Community Care Center in Plant City not allowed to accept new patients pending investigation

PLANT CITY, Fla. - The Florida Agency for Health Care Administration has placed an immediate moratorium on admissions to the Community Care Center in Plant City, pending an investigation into potentially toxic living conditions.

The nursing home facility has a sign on the front door asking visitors to pardon their dust during renovations, which Skylar Speegle's noticed while visiting her granddad.

"They do clean up a lot, and they try to make sure everything is clean and neat while they're doing the renovations," Speegle said.

The 120-bed facility at 2202 West Oak Avenue isn't cleaning up nearly enough, though, according to AHCA.

In the moratorium filed January 24, the state agency cites the center for heavy dust and other violations related to ongoing construction. Investigators found half an inch of dust on some surfaces, medication carts sitting among drywall particles, food prepared in a kitchen with heavy dust, and residents complaining of breathing issues and illness because of fumes.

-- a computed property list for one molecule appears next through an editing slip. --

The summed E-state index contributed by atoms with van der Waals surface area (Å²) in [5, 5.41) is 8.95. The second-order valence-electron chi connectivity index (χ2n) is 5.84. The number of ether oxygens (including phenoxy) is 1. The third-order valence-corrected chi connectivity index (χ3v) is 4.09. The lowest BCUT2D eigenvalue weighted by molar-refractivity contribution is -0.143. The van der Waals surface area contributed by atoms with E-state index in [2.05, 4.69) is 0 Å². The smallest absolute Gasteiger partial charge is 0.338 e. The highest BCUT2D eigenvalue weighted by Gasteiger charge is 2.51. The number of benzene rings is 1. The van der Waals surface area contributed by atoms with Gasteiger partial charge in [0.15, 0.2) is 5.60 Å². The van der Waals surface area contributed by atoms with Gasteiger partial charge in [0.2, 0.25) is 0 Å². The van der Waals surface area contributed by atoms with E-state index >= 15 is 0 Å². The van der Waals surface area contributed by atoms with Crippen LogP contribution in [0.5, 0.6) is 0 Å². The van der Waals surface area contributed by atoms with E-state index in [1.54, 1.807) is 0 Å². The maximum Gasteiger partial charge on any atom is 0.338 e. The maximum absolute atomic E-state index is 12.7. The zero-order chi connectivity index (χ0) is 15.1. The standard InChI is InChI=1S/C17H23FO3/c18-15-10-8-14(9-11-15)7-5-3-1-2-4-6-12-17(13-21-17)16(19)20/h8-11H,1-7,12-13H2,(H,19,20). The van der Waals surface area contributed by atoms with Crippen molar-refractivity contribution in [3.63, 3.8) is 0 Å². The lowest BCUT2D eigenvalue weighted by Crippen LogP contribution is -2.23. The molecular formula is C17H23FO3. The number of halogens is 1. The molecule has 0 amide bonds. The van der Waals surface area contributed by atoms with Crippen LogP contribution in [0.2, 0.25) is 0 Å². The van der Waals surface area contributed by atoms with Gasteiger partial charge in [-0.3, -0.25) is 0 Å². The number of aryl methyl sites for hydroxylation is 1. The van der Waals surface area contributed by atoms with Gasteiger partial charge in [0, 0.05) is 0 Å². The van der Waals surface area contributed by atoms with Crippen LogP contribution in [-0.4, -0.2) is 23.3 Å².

A staff worker even admitted to wearing a mask because of the air conditions.

"I didn't know about that, but that that seems kind of worrisome," Speegle said. "I know that they have some of the doors blocked off."

In addition to unsafe breathing conditions, the report claims fire doors were blocked, the fire alarm disabled everyday, and when rooms faced remodeling, staff left residents in common areas with nowhere else to go.

Robyn Bell isn't surprised. Her mother died last March while a resident at the Community Care Center. The medical examiner's office ruled it an accident due to blunt impact after she fell.

Bell calls it neglect and says she's relieved to hear the state won't let her mother's old home accept any new patients pending their investigation.

"She looked horrible," Bell said. "I'm glad to know and I'd be even happier to know if it was closed down. I'm not the only one either."

Her neighbor, Elizabeth Metzger, also has complaints.

"Because of situations like my husband," she said.

Metzger says her husband, also a resident at the Community Care Center, suffered from COPD and died a month ago.

AHCA ordered the facility to make immediate changes. If not, they could also lose their license.

"Hopefully they'll take them somewhere else that will take care of them," Metzger said.

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